by Rebecca A. Pace
What happens in “Boston” (the headquarters of the Unitarian Universalist Association—UUA), stays in “Boston,” doesn’t it? Well, yes, that’s the way it’s always worked. Now it seems that “Boston” wants to take control of our individual UU congregational activities as well.
It is premature to approve the proposed bylaws amendment. At UUA General Assembly (GA) 2022, delegates voted to initiate a complete re-write of the bylaws. A “Renewals Team” was commissioned. The Business Resolution stated:
These new bylaws should create a governance system that supports the UUA in accountably achieving its mission and aspirations consistent with our core values.
This process will be mindful of the specific work of the Article II Study Commission charged to renew Article II of the UUA bylaws. There should be communication across these efforts so that they are supportive of each other and so all of our bylaws reflect our Association’s purpose and core values.1
The current UUA President, Rev. Dr. Sofía Betancourt, said during a workshop at General Assembly in 2022, “Covenant without consequences is not actually covenant.” This statement occurred near the end of the recording of the workshop, titled “Accountability, Justice, and Wholeness—UU Theologies of Liberation.” (Access this recording at https://vimeo.com/728450438/7b50aa71e6. The quoted words are at 1:02:08.)
Years ago, when I first participated in the UUA GA as your delegate, I was surprised by the radical resolutions that passed. Resolutions to join “in widespread calls for immediate defunding of police” (20202, 20213), “abolishing ICE” (20202), and “deactivating security systems that mobilize police” (20202) passed by large margins. Many delegates seemed free to vote for the most idealistic solutions to our social justice issues. Delegates were happy to let the UUA figure out how to accomplish these goals without requiring folks back home to roll up their sleeves. The UUA compiled resources and published articles to provide direction, but few congregations put forth serious effort. On face value, these resolutions intended to set the agenda for the UUA, but, in practice, only on the national level.
Back home in Cincinnati, the local social justice agenda took on a more nuanced, interactive, and grassroots approach. We countered racism by education and support of marginalized communities. We fought homelessness and hunger by intentional and significant hands-on support of Inter Parish Ministry and Interfaith Hospitality Network (now called Found House). Similarly, congregations across the country worked in their communities in local, direct ways without adopting the specific goals of the above cited GA resolutions. With the proposed new Article II, I think the UUA is demanding local follow through.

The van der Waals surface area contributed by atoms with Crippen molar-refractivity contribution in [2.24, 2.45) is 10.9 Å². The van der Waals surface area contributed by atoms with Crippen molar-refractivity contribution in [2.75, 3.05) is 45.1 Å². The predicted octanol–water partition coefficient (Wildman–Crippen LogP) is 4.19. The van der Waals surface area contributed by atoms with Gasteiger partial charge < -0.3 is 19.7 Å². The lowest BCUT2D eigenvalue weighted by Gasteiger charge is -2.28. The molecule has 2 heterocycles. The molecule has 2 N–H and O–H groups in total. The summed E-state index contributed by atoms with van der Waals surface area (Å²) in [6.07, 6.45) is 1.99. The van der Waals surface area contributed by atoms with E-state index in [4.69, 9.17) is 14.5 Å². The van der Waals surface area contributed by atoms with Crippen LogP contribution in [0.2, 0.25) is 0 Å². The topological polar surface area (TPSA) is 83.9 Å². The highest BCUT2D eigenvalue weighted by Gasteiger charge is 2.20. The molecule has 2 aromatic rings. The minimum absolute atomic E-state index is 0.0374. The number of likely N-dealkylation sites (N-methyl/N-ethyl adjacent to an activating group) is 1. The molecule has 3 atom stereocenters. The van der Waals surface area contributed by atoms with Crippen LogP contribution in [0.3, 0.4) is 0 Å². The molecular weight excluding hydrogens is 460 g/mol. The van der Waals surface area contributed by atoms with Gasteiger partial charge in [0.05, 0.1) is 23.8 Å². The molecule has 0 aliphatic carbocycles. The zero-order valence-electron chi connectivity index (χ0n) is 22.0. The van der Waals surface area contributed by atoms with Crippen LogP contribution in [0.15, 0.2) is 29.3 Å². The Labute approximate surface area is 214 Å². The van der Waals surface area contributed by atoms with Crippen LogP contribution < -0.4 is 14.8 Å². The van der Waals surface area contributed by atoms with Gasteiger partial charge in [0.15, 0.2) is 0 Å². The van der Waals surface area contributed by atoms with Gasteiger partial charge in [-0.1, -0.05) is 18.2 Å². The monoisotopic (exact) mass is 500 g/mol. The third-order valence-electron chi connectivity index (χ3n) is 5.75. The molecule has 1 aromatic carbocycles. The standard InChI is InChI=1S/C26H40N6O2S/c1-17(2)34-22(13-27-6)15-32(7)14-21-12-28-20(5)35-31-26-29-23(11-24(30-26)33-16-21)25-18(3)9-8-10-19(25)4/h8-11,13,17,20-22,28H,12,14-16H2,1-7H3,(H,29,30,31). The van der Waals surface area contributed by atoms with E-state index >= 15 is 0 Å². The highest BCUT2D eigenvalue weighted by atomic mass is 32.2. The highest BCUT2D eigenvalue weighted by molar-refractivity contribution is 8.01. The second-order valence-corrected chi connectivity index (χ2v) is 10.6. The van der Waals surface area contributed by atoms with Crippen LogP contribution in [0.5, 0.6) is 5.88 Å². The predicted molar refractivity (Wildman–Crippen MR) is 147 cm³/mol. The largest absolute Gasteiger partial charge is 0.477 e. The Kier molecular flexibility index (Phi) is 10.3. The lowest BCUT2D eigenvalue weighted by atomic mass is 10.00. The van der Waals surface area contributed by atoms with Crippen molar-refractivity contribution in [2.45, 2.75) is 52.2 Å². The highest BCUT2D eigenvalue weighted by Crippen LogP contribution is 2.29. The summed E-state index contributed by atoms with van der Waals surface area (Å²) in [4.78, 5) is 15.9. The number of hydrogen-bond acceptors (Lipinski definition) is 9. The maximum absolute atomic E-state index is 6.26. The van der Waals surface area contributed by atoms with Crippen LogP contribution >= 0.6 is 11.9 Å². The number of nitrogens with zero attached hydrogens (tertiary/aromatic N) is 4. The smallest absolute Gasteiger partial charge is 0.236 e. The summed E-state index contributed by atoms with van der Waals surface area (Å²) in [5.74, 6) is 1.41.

As UUs, we “covenant to affirm and promote” our aspirational seven principles. The proposed Article II amendment uses the word “covenant” seven times, and includes language to hold us accountable to these covenants. Each new covenant includes a sentence telling us exactly how to realize them. These covenants are not aspirational; they are directive and binding.4
The proposed amendment to Article II flips the power structure of the association. The UUA will no longer “serve the needs of its member congregations.” (This statement has been removed from the proposed Article II.)4 The power will flow from the UUA as they “actively engage its members in the transformation of the world through liberating Love.”
What does the proposed Article II mean, in the Values section, when it says “We are accountable to one another for doing the work of living our shared values…?”4 In the revised, proposed Article II, a primary purpose is “to heal historic injustices.”5 Does this mean that a member congregation must devote an acceptable portion of their budget to the healing of historic injustices? The UUA is already collecting information on our annual budget. Will we be judged as sufficiently generous? What would be the consequences if we are found lacking? How will we be held accountable?
What activities count towards healing historic injustices? The UUA seems to have a very narrow focus on how to practice anti-racism. For example, what if we prefer to take on a social justice project involving environmental issues rather than their specific approach to anti-racism; will such activities meet their standards?
Whether the UUA is successful in coercing our congregation to do their will is, of course, questionable. The process to hold congregations accountable to these covenants is described elsewhere in the bylaws and, as currently written, is termed “inefficient.”1 Coercion may not be necessary, if the bylaws are changed to put teeth into accountability.
At GA 2023 we were told to expect to see an initial draft of the revised bylaws at GA 20246, but it now looks unlikely that it will be released before we are asked to vote on the proposed Article II.
It may take some time, but the UUA seems determined that what happens in Boston, happens in our local congregations, in our religious homes as well.
1 Business Resolution – Adopted by the General Assembly – June 2022, Renewing UUA Bylaws for Theologically Grounded and Mission-Focused Governance
5 The phrase “to heal historic injustices” was removed from the proposed Article II by a vote of the delegates at GA 2023, but has been reinserted in the current revised proposal.
6 UUA Bylaws Renewal Team Report to General Assembly 2023. (Cincinnatians may be interested to know that, among others, Rev. Connie Simon, J.D., formerly of First Unitarian Church of Cincinnati, has been named to the “Renewals Team.”)